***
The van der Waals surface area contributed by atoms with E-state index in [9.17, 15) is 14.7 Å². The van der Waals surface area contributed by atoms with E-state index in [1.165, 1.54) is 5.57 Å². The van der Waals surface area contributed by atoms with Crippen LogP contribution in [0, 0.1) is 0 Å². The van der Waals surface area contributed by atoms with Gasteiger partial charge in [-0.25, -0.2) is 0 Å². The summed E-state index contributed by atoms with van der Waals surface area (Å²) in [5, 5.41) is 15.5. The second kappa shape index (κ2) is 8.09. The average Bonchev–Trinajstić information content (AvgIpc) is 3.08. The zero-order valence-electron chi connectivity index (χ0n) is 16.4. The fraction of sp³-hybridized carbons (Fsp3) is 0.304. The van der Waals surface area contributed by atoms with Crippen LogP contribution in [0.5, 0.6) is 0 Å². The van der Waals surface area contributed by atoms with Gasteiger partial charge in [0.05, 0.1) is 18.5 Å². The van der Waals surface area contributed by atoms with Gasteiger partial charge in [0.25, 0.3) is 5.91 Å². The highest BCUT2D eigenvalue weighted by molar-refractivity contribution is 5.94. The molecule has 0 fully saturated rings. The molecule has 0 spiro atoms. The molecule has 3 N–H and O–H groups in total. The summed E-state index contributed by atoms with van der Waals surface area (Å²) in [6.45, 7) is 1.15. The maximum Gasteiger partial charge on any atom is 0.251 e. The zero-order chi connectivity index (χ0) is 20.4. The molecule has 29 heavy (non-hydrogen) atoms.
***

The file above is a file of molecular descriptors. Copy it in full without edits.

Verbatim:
The van der Waals surface area contributed by atoms with E-state index in [9.17, 15) is 14.7 Å². The van der Waals surface area contributed by atoms with E-state index in [1.165, 1.54) is 5.57 Å². The van der Waals surface area contributed by atoms with Crippen LogP contribution in [0, 0.1) is 0 Å². The van der Waals surface area contributed by atoms with Gasteiger partial charge in [-0.25, -0.2) is 0 Å². The summed E-state index contributed by atoms with van der Waals surface area (Å²) in [5, 5.41) is 15.5. The second kappa shape index (κ2) is 8.09. The average Bonchev–Trinajstić information content (AvgIpc) is 3.08. The zero-order valence-electron chi connectivity index (χ0n) is 16.4. The fraction of sp³-hybridized carbons (Fsp3) is 0.304. The van der Waals surface area contributed by atoms with Crippen LogP contribution in [0.5, 0.6) is 0 Å². The van der Waals surface area contributed by atoms with Gasteiger partial charge in [0.05, 0.1) is 18.5 Å². The van der Waals surface area contributed by atoms with Gasteiger partial charge in [0.25, 0.3) is 5.91 Å². The highest BCUT2D eigenvalue weighted by molar-refractivity contribution is 5.94. The molecule has 0 fully saturated rings. The molecule has 0 spiro atoms. The molecule has 3 N–H and O–H groups in total. The summed E-state index contributed by atoms with van der Waals surface area (Å²) in [6.45, 7) is 1.15. The maximum Gasteiger partial charge on any atom is 0.251 e. The zero-order chi connectivity index (χ0) is 20.4. The molecule has 29 heavy (non-hydrogen) atoms.